Abu Dhabi, UAEWednesday 21 August 2019

School lessons dedicated to Sheikh Zayed will inspire leaders of the future

Classes across the Emirates pay homage to the life of Sheikh Zayed

Schools across the country will be closed on Tuesday. Khushnum Bhandari for The National
Schools across the country will be closed on Tuesday. Khushnum Bhandari for The National

The Year of Zayed may be over, but the lasting legacy of the country’s Founding Father will be felt for decades to come.

Throughout 2018, teachers from across the Emirates educated pupils about the pioneering achievements of Sheikh Zayed.

As part of plans to continue that theme into next year, social studies teachers will be taught how best to relay important moments of Sheikh Zayed’s journey.

The Ministry of Education announced that state schools will expand their curriculum to include more classes on the life of Sheikh Zayed.

Gems Royal Dubai School pupils have been flying the flag for the UAE. Leslie Pableo for The National
Gems Royal Dubai School pupils have been flying the flag for the UAE. Leslie Pableo for The National

Ayesha Al Qumzi, an Emirati mother from Abu Dhabi who has a daughter and son in local schools, said it was critical that the next generation was taught about the life of the country’s founder.

“Social studies should focus a lot more on Sheikh Zayed and his life in the UAE,” she said.

“It’s important for the next generation to know about Sheikh Zayed. We need more focus on how he led the union and the story of the union.”

_________

Read more:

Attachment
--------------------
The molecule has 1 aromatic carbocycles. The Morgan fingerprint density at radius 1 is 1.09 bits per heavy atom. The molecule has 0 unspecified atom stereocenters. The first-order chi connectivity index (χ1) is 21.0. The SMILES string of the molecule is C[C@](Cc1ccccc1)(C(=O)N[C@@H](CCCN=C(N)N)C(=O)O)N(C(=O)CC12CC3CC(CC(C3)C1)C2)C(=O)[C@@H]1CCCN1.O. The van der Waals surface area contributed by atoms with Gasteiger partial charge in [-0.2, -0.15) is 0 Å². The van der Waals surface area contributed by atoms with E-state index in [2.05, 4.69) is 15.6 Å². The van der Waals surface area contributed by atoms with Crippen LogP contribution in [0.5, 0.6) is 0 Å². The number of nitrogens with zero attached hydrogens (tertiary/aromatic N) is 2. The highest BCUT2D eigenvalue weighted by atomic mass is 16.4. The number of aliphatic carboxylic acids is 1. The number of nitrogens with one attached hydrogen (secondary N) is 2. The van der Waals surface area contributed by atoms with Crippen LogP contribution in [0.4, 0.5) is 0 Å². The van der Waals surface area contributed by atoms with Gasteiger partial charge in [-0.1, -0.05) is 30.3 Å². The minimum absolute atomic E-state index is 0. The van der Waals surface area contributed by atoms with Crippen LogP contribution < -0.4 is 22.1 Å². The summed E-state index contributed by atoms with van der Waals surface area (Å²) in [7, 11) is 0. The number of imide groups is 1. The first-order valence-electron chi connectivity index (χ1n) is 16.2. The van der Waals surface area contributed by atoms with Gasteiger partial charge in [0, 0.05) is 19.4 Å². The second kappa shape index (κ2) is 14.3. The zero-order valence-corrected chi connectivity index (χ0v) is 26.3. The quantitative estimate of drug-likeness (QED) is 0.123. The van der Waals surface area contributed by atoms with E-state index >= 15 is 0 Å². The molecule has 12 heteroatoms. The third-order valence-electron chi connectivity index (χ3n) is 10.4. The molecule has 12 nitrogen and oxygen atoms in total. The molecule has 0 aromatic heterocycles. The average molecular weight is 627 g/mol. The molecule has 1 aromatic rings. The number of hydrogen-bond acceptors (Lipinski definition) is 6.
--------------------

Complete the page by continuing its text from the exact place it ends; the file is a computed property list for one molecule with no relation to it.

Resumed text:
State schools to add Sheikh Zayed's characteristics to curriculum

Timeframe: UAE flag raised for the first time at the UN in 1971

UAE flag a symbol of unity, says Sheikha Fatima

Abu Dhabi pupils create own night at the opera to celebrate Sheikh Zayed

_________

At Dwight School Dubai, which opened this year, Sheikh Zayed’s vision in helping put the UAE on the map continues to resonate with staff and pupils alike.

Classes reflected on the impact of his leadership with schoolchildren penning poems and making posters and videos.

Gems International School launched a campaign – Smile for Zayed – in which pupils carried out acts of kindness.

And Cranleigh Abu Dhabi school created an opera that integrated the history of the UAE with Sheikh Zayed’s message of sustainability.

Water in the Desert: A Zayed Legacy was inspired by Sheikh Zayed’s love of the environment and his belief that water is the country’s most valuable resource.

Pupils at Cranleigh School starred in an opera production inspired by Sheikh Zayed. Courtesy Cranleigh School 
Pupils at Cranleigh School starred in an opera production inspired by Sheikh Zayed. Courtesy Cranleigh School 

The social studies curriculum at Al Yasmina Academy, in Abu Dhabi, has evolved in recent years to incorporate Sheikh Zayed.

Ghareib Abdelrahman, a social studies teacher at the academy, said pupils could become leaders by learning the lessons from the past.

“We’re hopeful that pupils will gain the quality of leadership from Sheikh Zayed by learning about him in their social studies class,” he said.

“These leadership qualities will help them build and lead the nation.”

Hala Jijakli, another social studies teacher at the academy, said parents were keen for children to immerse themselves in the story of how the country was founded.

“Knowing about Sheikh Zayed’s life guides the students to gain the same leadership qualities,” she said. “Parents have shown great interest in having their children learn about Sheikh Zayed’s history and achievements in a way that will help them to understand the history of the UAE.”

Rafeef Kadhum, assistant head teacher at the British School Al Khubairat in Abu Dhabi, said the school’s curriculum now included studying the life and times of Sheikh Zayed.

She said the curriculum changes applied to schoolchildren in years three to five so far but should be extended to other grades.

“Sheikh Zayed is inextricably linked to the history of UAE,” she said.

“They [the curriculum changes] have been welcomed because Sheikh Zayed is the most important historical figure in the country.

“We feel that it should be ­included across all the years so that pupils’ knowledge deepens.”

Updated: December 31, 2018 08:23 PM

SHARE

SHARE